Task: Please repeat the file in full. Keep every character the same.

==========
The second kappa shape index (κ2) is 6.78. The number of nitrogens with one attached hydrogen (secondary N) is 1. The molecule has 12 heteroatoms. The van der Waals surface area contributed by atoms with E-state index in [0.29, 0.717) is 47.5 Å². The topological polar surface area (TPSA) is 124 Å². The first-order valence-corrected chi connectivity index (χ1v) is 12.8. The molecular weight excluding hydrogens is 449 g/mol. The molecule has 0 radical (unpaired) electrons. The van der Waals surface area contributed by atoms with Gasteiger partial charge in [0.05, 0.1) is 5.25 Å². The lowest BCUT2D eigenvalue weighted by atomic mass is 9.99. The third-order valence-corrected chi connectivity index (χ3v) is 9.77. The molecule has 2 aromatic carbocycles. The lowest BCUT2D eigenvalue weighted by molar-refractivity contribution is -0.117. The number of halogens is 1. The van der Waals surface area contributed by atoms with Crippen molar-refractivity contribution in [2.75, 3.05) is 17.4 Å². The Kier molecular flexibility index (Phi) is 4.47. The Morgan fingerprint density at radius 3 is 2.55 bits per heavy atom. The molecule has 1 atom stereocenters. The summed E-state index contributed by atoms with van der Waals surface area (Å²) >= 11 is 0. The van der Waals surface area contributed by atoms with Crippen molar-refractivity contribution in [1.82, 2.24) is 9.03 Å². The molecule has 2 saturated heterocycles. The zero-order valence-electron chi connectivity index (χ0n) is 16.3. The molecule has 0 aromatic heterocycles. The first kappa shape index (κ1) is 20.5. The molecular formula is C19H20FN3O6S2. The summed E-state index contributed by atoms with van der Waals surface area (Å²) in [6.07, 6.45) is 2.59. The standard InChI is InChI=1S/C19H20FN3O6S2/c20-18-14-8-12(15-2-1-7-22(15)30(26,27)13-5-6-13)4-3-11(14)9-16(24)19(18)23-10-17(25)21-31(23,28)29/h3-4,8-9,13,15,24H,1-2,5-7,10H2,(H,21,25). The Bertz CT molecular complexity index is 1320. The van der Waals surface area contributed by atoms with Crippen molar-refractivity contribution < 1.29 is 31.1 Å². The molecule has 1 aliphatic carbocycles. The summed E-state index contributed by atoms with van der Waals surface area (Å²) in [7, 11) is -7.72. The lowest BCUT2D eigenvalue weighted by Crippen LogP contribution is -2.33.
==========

The second kappa shape index (κ2) is 6.78. The number of nitrogens with one attached hydrogen (secondary N) is 1. The molecule has 12 heteroatoms. The van der Waals surface area contributed by atoms with E-state index in [0.29, 0.717) is 47.5 Å². The topological polar surface area (TPSA) is 124 Å². The first-order valence-corrected chi connectivity index (χ1v) is 12.8. The molecular weight excluding hydrogens is 449 g/mol. The molecule has 0 radical (unpaired) electrons. The van der Waals surface area contributed by atoms with Gasteiger partial charge in [0.05, 0.1) is 5.25 Å². The lowest BCUT2D eigenvalue weighted by atomic mass is 9.99. The third-order valence-corrected chi connectivity index (χ3v) is 9.77. The molecule has 2 aromatic carbocycles. The lowest BCUT2D eigenvalue weighted by molar-refractivity contribution is -0.117. The number of halogens is 1. The van der Waals surface area contributed by atoms with Crippen molar-refractivity contribution in [2.75, 3.05) is 17.4 Å². The Kier molecular flexibility index (Phi) is 4.47. The Morgan fingerprint density at radius 3 is 2.55 bits per heavy atom. The molecule has 1 atom stereocenters. The summed E-state index contributed by atoms with van der Waals surface area (Å²) >= 11 is 0. The van der Waals surface area contributed by atoms with Crippen molar-refractivity contribution in [1.82, 2.24) is 9.03 Å². The molecule has 2 saturated heterocycles. The zero-order valence-electron chi connectivity index (χ0n) is 16.3. The molecule has 0 aromatic heterocycles. The first kappa shape index (κ1) is 20.5. The molecular formula is C19H20FN3O6S2. The summed E-state index contributed by atoms with van der Waals surface area (Å²) in [6.07, 6.45) is 2.59. The standard InChI is InChI=1S/C19H20FN3O6S2/c20-18-14-8-12(15-2-1-7-22(15)30(26,27)13-5-6-13)4-3-11(14)9-16(24)19(18)23-10-17(25)21-31(23,28)29/h3-4,8-9,13,15,24H,1-2,5-7,10H2,(H,21,25). The Bertz CT molecular complexity index is 1320. The van der Waals surface area contributed by atoms with Crippen molar-refractivity contribution < 1.29 is 31.1 Å². The molecule has 1 aliphatic carbocycles. The summed E-state index contributed by atoms with van der Waals surface area (Å²) in [7, 11) is -7.72. The lowest BCUT2D eigenvalue weighted by Crippen LogP contribution is -2.33.